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Black Futures Farm gives back to the community through 'Double Up Food Bucks' program

Through the Double Up Food Bucks program, SNAP and food stamps go farther at your local farmers market — helping both the farmers and those in need.

PORTLAND, Ore. — Right now thousands of Oregonians are facing food insecurity, which means they don't have reliable access to fresh and affordable food. A nonprofit called Farmers Market Fund is working with local producers to offer nutritious and fresh food at the right price.

At Black Futures Farm in Southeast Portland, farmers are preparing fresh fruits and vegetables to give out to the community. Co-founder Malcolm Hoover said that the goal of this farm is to reconnect Black people with the land.

The farm cultivates everything from kale to collard greens and apples. They bring their produce out to local farmers markets.

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"The goal of Black Futures Farm is to repair the broken connection that Black people have with land," said Hoover. "We use every means possible to bring people here to build community."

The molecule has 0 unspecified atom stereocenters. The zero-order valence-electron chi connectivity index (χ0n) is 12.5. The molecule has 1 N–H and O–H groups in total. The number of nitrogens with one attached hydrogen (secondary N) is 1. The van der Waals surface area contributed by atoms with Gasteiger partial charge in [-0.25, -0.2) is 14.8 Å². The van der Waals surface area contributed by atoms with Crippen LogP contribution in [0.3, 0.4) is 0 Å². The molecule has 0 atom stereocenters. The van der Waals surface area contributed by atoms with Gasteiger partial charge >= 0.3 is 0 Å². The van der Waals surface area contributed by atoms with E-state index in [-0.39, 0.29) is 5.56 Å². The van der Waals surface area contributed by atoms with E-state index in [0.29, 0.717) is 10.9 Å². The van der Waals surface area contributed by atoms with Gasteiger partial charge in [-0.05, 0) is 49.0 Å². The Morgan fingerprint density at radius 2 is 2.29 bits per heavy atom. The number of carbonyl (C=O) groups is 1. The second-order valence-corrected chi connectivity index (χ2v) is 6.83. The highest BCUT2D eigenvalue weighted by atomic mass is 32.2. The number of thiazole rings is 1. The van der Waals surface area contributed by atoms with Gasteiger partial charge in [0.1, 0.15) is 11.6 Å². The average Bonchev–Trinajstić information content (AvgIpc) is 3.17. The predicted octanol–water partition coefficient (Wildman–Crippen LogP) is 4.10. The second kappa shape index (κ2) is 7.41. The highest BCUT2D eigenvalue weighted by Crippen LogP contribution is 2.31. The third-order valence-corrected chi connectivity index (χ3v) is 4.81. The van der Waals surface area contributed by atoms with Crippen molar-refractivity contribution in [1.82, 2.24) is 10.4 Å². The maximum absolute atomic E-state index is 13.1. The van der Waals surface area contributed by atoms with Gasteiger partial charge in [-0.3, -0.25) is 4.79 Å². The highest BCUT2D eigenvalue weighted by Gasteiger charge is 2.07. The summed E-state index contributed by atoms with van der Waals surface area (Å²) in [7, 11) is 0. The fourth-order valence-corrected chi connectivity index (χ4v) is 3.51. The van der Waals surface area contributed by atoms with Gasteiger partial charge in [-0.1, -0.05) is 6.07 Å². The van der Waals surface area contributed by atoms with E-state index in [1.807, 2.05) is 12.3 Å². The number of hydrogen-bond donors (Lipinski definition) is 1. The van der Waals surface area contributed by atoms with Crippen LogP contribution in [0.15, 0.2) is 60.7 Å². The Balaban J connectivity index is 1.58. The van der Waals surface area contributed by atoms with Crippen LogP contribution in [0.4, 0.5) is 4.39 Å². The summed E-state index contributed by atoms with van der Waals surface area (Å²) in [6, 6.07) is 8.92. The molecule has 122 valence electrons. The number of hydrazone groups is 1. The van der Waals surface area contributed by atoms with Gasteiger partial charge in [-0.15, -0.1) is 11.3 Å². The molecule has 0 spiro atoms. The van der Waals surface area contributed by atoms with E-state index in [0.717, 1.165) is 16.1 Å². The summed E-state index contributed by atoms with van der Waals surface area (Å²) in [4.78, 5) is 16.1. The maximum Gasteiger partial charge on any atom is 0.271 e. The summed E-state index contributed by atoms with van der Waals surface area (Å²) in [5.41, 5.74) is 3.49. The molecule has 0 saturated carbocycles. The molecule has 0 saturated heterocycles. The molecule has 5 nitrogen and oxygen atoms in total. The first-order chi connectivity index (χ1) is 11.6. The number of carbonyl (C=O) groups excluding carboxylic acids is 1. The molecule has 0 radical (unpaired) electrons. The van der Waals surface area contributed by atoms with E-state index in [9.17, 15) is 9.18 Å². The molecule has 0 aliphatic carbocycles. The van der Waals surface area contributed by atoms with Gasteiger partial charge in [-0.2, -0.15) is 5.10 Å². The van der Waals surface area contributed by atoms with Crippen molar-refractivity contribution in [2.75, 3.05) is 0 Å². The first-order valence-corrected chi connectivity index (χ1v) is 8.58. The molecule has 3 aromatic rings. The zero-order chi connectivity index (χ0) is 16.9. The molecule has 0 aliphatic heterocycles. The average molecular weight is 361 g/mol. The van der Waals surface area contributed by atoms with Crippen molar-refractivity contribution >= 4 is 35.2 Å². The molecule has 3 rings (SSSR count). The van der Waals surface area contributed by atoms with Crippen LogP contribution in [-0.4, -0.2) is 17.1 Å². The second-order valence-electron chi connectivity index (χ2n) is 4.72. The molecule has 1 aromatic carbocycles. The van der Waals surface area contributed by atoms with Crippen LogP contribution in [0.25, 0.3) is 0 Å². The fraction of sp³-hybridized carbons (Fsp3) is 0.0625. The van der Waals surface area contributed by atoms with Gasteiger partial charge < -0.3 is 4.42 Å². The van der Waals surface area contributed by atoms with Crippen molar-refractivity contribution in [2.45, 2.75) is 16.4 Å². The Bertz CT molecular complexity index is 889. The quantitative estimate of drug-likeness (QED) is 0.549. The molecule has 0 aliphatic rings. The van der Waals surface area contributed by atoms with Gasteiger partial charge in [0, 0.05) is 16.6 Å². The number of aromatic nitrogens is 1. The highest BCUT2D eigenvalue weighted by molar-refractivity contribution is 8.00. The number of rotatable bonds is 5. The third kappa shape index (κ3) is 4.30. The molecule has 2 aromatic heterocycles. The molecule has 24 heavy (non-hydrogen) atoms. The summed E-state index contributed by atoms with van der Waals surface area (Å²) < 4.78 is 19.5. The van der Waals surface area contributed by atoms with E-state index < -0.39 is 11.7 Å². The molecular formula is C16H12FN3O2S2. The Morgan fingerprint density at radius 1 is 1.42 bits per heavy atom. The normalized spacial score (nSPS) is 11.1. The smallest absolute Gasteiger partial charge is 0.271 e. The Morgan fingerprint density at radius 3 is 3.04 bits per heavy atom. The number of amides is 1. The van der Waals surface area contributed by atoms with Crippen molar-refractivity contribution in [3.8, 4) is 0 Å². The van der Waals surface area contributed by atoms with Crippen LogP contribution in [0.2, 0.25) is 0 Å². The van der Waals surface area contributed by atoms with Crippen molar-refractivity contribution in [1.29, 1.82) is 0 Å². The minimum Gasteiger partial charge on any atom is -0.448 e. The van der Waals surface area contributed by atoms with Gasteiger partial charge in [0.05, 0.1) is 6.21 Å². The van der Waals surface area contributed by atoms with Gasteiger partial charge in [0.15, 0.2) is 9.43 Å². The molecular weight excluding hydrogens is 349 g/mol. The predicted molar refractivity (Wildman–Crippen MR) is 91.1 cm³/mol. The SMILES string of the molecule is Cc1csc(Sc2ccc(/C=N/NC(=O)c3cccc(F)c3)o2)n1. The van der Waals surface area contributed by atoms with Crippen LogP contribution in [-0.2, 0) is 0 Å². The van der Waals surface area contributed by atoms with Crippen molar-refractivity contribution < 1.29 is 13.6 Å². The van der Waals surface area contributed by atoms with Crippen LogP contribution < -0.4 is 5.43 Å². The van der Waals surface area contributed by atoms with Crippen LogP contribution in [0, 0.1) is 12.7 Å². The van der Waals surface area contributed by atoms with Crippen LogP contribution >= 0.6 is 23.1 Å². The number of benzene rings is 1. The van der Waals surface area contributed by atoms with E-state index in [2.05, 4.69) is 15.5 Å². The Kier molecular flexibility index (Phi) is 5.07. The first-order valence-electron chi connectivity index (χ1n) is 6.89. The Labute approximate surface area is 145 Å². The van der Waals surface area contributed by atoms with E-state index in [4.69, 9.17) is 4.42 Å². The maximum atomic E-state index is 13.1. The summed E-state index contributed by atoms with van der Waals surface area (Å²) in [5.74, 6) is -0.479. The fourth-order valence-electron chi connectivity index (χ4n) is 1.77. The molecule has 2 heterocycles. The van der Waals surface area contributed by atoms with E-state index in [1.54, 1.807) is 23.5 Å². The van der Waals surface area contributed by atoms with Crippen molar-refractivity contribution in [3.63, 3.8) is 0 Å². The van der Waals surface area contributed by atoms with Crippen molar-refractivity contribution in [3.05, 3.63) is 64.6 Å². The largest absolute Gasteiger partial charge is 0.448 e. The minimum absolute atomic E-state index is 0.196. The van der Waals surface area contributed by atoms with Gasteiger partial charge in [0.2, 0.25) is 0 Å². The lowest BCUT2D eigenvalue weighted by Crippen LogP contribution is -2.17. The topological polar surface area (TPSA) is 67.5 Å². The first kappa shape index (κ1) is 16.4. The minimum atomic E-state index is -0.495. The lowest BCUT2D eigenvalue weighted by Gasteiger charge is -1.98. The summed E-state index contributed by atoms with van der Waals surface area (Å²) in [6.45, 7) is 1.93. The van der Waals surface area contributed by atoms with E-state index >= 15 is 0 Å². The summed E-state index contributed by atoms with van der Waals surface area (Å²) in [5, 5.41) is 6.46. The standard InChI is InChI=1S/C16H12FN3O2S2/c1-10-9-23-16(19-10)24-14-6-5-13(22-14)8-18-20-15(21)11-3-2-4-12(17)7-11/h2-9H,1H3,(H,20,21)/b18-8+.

Black Futures is just one farm that works with the Farmers Market Fund. The organization casts a wide net, working to make fruits and vegetables more accessible to everyone through a program called "Double Up Food Bucks."

"For every dollar of SNAP or food stamps that a shopper spends at a participating farmers market, they get an extra dollar of Double Up Food Bucks that they can use to get free local fruits and veggies," said Molly Notarianni, executive director of the fund.

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According to Notarianni, the Double Up program encourages people to shop local, which benefits producers like Black Futures Farm.

"Double Up Food Bucks is a great tool that allows us to give more produce to our community members and to people who come to us as customers," said Hoover. "We primarily donate our produce."

"Oregon has the sixth highest cost of living in the country, inflation is really being felt by a lot of folks, we've seen food prices go up 9% in the last year," said Notarianni.

Double Up Food Bucks can be used at more than 75 farmers markets across the state.

"Everything is just — share with the community, teach people how to grow and build community," said Daniel Grady, lead farmer at Black Futures Farm.

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